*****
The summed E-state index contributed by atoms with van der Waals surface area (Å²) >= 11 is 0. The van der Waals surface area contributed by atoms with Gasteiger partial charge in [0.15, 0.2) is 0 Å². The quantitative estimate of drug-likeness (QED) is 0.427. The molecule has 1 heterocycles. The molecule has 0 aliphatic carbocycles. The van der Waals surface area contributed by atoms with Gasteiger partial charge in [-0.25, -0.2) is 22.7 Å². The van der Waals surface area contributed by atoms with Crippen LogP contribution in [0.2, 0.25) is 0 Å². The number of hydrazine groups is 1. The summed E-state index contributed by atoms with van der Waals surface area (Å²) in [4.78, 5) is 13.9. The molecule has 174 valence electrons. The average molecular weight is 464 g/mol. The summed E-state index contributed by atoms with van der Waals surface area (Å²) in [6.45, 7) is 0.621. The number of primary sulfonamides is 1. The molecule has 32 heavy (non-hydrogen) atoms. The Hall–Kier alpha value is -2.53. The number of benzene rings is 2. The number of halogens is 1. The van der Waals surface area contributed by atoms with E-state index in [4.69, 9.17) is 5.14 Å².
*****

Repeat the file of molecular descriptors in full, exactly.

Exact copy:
The summed E-state index contributed by atoms with van der Waals surface area (Å²) >= 11 is 0. The van der Waals surface area contributed by atoms with Gasteiger partial charge in [0.15, 0.2) is 0 Å². The quantitative estimate of drug-likeness (QED) is 0.427. The molecule has 1 heterocycles. The molecule has 0 aliphatic carbocycles. The van der Waals surface area contributed by atoms with Gasteiger partial charge in [-0.25, -0.2) is 22.7 Å². The van der Waals surface area contributed by atoms with Crippen LogP contribution in [0.2, 0.25) is 0 Å². The number of hydrazine groups is 1. The summed E-state index contributed by atoms with van der Waals surface area (Å²) in [4.78, 5) is 13.9. The molecule has 174 valence electrons. The average molecular weight is 464 g/mol. The summed E-state index contributed by atoms with van der Waals surface area (Å²) in [6.45, 7) is 0.621. The number of primary sulfonamides is 1. The molecule has 32 heavy (non-hydrogen) atoms. The Hall–Kier alpha value is -2.53. The number of benzene rings is 2. The number of halogens is 1. The van der Waals surface area contributed by atoms with E-state index in [4.69, 9.17) is 5.14 Å².